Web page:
August 23, 2012 The documentary Somewhere Between chronicles three years in the lives of four young American women, all adopted, all Chinese by birth. Critic Ella Taylor says the film is a warm-hearted vehicle that lets the teenagers speak for themselves.
August 21, 2012 Mads Matthiesen's Teddy Bear, starring real-life bodybuilder Kim Kold, mixes fairytale tropes and tender non-professional performances to tell the story of Dennis, a stunted mother's boy who flees home looking for love. He ventures to Thailand, where he finds kindred souls. (Recommended)
August 16, 2012 Phil Dorling and Ron Nyswaner's new dramedy, expanded from a Sundance short, introduces troubled characters but refuses to follow through and make them deal believably with their demons.
August 9, 2012 The Green Wave documents the protests that gripped Iran in 2009 and helped inspire the Arab Spring, only to fall victim to violent government crackdown. Critic Ella Taylor says the film overcomes a lack of traditional reporting to show Iran's brutal internal battle for democracy. (Recommended)
August 2, 2012 Fernando Meirelles brings together an international ensemble cast in a film that links the lives of malcontents in modern Europe. Critic Ella Taylor says that it is hard to relate with the movie's unrelentingly dour conceit, which also does not suit Meirelles' frenetic visual style.
July 26, 2012 Searching for Sugar Man tracks down Rodriguez, a '60s folk singer who unknowingly became an anti-apartheid icon in South Africa. Critic Ella Taylor says Rodriguez's fairy-tale resurgence is only part of the film's charm. The movie's biggest payoff comes from the mystery of his fame. (Recommended)
July 24, 2012 The directors of Little Miss Sunshine return with Ruby Sparks, the story of a stalled novelist (Paul Dano) who writes his dream woman (Zoe Kazan) into existence. Critic Ella Taylor says the script, written by Kazan, follows all expected tropes except one: the male fantasy of a pliant girl.
July 19, 2012 In The Well-Digger's Daughter, an irascible peasant is forced to confront changing times when his daughter unexpectedly becomes pregnant. Critic Ella Taylor says the film offers beautiful images of southern France — and a simple but wonderful tale of fall and redemption. (Recommended)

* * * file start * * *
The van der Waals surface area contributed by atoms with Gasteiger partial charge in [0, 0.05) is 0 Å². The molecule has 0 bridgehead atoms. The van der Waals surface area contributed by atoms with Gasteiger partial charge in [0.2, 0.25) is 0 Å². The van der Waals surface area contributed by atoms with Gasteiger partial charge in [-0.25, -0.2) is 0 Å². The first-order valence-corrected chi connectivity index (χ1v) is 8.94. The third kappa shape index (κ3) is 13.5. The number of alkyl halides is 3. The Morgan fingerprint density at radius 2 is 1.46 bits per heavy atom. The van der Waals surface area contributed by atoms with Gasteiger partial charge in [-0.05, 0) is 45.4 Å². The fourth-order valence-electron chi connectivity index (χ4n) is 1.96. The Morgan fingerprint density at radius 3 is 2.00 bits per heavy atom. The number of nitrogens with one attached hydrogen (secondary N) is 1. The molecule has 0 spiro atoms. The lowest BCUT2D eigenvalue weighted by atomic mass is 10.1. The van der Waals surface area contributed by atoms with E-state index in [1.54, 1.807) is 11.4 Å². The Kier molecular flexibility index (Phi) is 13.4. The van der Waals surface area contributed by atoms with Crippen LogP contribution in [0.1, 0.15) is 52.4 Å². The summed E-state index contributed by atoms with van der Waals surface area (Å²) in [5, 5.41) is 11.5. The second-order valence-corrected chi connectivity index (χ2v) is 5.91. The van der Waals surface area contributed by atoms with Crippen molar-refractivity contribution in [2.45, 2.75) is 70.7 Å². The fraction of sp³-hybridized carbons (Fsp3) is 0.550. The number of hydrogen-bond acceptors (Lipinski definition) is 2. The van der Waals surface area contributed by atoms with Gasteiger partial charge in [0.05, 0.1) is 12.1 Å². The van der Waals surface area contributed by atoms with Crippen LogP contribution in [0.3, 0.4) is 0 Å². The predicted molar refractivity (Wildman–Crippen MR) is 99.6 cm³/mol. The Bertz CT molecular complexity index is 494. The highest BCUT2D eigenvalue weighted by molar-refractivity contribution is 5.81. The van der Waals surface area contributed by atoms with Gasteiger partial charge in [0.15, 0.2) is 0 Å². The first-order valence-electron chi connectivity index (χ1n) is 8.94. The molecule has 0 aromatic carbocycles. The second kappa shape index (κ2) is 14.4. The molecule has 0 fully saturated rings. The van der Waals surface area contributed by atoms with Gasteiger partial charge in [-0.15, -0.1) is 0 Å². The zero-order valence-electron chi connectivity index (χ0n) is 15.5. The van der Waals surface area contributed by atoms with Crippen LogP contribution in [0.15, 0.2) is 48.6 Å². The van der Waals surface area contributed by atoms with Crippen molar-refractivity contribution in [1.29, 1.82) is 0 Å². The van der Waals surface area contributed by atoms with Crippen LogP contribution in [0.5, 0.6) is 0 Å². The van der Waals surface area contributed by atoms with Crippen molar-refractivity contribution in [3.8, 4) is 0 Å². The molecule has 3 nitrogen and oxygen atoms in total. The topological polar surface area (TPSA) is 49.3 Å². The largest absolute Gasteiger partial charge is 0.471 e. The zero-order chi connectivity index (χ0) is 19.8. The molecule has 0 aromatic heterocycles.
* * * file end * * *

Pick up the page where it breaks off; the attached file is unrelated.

June 28, 2012 In People Like Us, Sam (Chris Pine) tracks down a sister he never knew existed (Elizabeth Banks) to deliver an inheritance from their late father. Critic Ella Taylor says the movie plays better than what one could expect from its premise, because of its appeal to our common hurts and fantasies.
June 26, 2012 Beasts of the Southern Wild tells the story of a young girl and her father in the wake of a catastrophic Louisiana storm. Critic Ella Taylor says mesmerizing visuals and an exhilarating performance by the film's young star propel this magic-realist allegory for Katrina. (Recommended)
June 21, 2012 Woody Allen assembles a variety of characters — American and Italian, young and old — to amble around Rome in his latest European film. Critic Ella Taylor says that, apart from a few goofy highlights, the movie is listless and predictably Allen-like in its heady preoccupations.
June 14, 2012 The Woman in the Fifth follows Tom (Ethan Hawke) as he travels to Paris to seek partial custody of his daughter and is drawn into the shadier corners of the City of Lights. Critic Ella Taylor finds little to recommend besides the movie's visual flair.
May 17, 2012 Two families united by marriage but divided by class are the focus of an intensely compelling slice of noir about moral rot and class warfare in post-Soviet Russia. Critic Ella Taylor says the film by director Andrey Zvyagintsev (The Return) smolders with existential unease.
May 10, 2012 In a black comedy taking aim at American popular culture, a middle-aged man with terminal cancer (Joel Murray) decides to kill lowlifes — including texting moviegoers and reality TV stars. Critic Ella Taylor says God Bless America is a one-trick pony, but delivers venomous cultural criticism.
May 3, 2012 A pack of cash-poor British elders ships out for India in hopes of one last stab at self-renewal in a supposedly glam hotel. Critic Ella Taylor says the ensemble comedy is likable enough, even when it wears its latent colonial instincts on its sleeve.